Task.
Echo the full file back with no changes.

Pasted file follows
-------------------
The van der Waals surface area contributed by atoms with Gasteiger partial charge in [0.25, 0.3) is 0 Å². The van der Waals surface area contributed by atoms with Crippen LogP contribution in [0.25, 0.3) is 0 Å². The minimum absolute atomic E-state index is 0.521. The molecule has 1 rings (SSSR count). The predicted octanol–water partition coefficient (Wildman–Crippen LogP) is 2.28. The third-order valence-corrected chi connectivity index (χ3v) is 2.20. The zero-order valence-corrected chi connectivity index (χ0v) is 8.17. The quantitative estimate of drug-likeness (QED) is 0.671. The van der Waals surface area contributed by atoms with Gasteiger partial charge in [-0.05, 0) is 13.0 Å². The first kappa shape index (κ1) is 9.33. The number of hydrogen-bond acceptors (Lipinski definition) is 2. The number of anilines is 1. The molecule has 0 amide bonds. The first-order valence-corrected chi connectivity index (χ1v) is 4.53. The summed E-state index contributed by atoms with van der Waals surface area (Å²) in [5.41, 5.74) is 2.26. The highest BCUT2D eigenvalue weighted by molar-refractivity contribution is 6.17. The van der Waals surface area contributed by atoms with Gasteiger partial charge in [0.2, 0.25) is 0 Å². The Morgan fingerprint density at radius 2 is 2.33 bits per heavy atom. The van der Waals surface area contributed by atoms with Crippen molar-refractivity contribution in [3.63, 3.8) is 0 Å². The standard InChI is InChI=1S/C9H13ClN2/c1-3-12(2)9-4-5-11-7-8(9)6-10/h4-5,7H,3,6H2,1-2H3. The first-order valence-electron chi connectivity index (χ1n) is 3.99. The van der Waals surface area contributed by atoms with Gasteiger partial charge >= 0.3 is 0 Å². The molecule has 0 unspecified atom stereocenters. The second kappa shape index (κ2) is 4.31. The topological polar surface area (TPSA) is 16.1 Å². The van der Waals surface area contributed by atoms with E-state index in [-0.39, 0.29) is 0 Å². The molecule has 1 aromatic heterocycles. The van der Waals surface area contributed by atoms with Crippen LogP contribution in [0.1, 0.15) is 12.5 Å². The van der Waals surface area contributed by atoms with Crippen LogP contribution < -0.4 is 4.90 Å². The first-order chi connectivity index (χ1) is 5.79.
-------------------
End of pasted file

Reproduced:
The van der Waals surface area contributed by atoms with Gasteiger partial charge in [0.25, 0.3) is 0 Å². The van der Waals surface area contributed by atoms with Crippen LogP contribution in [0.25, 0.3) is 0 Å². The minimum absolute atomic E-state index is 0.521. The molecule has 1 rings (SSSR count). The predicted octanol–water partition coefficient (Wildman–Crippen LogP) is 2.28. The third-order valence-corrected chi connectivity index (χ3v) is 2.20. The zero-order valence-corrected chi connectivity index (χ0v) is 8.17. The quantitative estimate of drug-likeness (QED) is 0.671. The van der Waals surface area contributed by atoms with Gasteiger partial charge in [-0.05, 0) is 13.0 Å². The first kappa shape index (κ1) is 9.33. The number of hydrogen-bond acceptors (Lipinski definition) is 2. The number of anilines is 1. The molecule has 0 amide bonds. The first-order valence-corrected chi connectivity index (χ1v) is 4.53. The summed E-state index contributed by atoms with van der Waals surface area (Å²) in [5.41, 5.74) is 2.26. The highest BCUT2D eigenvalue weighted by molar-refractivity contribution is 6.17. The van der Waals surface area contributed by atoms with Gasteiger partial charge in [0.2, 0.25) is 0 Å². The Morgan fingerprint density at radius 2 is 2.33 bits per heavy atom. The van der Waals surface area contributed by atoms with Crippen molar-refractivity contribution in [3.63, 3.8) is 0 Å². The standard InChI is InChI=1S/C9H13ClN2/c1-3-12(2)9-4-5-11-7-8(9)6-10/h4-5,7H,3,6H2,1-2H3. The first-order valence-electron chi connectivity index (χ1n) is 3.99. The van der Waals surface area contributed by atoms with Gasteiger partial charge >= 0.3 is 0 Å². The molecule has 0 unspecified atom stereocenters. The second kappa shape index (κ2) is 4.31. The topological polar surface area (TPSA) is 16.1 Å². The van der Waals surface area contributed by atoms with E-state index in [-0.39, 0.29) is 0 Å². The molecule has 1 aromatic heterocycles. The van der Waals surface area contributed by atoms with Crippen LogP contribution in [0.1, 0.15) is 12.5 Å². The van der Waals surface area contributed by atoms with Crippen LogP contribution < -0.4 is 4.90 Å². The first-order chi connectivity index (χ1) is 5.79.